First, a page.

Use this URL to cite or link to this record in EThOS:
Title: How do business leaders learn in peer-group coaching?
Author: Gottschalk, Marcus G.
ISNI:       0000 0004 7430 7937
Awarding Body: Oxford Brookes University
Current Institution: Oxford Brookes University
Date of Award: 2014
Availability of Full Text:
Access from EThOS:
Access from Institution:
Peer coaching has been established as a useful tool in educational learning. Peer-group coaching practice among business leaders is historically built on peer coaching practice and has received little academic attention so far. This study aims to understand the processes within peer-group coaching and the factors that participants experience as influencing their learning in order to develop a theoretical framework of how business leaders learn in peer-group coaching. The methodology employed to achieve this aim is grounded theory. Data for this research came from two sources, focus groups and interviews. The processes of peer-group coaching were explored in four focus groups and twelve leaders from two private organisations were interviewed using a semi-structured interview approach to investigate individual aspects of learning in peer-group coaching. The accounts of leader experiences were used to develop a theoretical peer-group coaching framework, conceptualising leaders’ learning, applying grounded theory coding cycles and strategies, and identifying, comparing and connecting different categories. Core aspects of how leaders learn during peer-group coaching included the sharing of information, various forms of self-reflection and emotional reactions. The matching of peers, group-dynamics, and specific peer-group coaching processes are considered as factors that shape learning through influencing the learning environment. Psychological factors, such as trust and respect among peers, openness, empathy, and motivation were also identified as inter-connected with the learning experience. The results of the learning from peer-group coaching were manifested in new behaviour in leaders’ daily work. This thesis contributes to the academic debates on the role of peer-group coaching in the learning of leaders. A proposed theoretical framework adds new elements to the currently accepted models of experiential learning. Furthermore, the findings of this study are used to develop specific recommendations for practice on how to increase leader’s learning and personal growth by introducing an extended definition of peer-group coaching and key methods for initiating peer-group coaching. A proposed framework can add value for practitioners and for organisations who plan to employ this coaching method for leader development. Further research is suggested to explore pragmatic conditions for peer-group coaching sessions and to understand what influences might jeopardise learning in peer-group coaching.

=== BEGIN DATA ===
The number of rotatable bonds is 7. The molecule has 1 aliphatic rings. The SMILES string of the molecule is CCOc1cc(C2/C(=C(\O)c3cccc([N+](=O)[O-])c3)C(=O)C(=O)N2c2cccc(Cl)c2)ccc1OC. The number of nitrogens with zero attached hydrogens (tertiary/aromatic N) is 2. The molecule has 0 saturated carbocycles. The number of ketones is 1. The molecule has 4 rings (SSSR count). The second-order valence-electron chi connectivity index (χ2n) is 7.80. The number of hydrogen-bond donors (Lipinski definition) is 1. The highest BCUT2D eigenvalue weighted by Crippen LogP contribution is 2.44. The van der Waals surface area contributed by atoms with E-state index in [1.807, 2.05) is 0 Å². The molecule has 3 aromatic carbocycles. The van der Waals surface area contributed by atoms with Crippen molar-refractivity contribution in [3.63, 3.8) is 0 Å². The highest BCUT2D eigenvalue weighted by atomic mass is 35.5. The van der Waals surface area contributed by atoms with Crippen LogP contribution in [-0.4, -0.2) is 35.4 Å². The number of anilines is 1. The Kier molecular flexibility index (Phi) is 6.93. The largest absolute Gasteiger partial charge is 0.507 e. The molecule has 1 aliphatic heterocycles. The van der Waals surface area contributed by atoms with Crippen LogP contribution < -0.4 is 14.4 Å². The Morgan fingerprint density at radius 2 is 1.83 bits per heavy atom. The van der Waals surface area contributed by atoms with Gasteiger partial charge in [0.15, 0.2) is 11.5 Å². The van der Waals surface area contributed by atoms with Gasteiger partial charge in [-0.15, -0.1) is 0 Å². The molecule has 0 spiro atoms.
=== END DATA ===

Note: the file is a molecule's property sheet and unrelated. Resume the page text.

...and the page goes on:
Supervisor: Not available Sponsor: Not available
Qualification Name: Thesis (D.C.M.) Qualification Level: Doctoral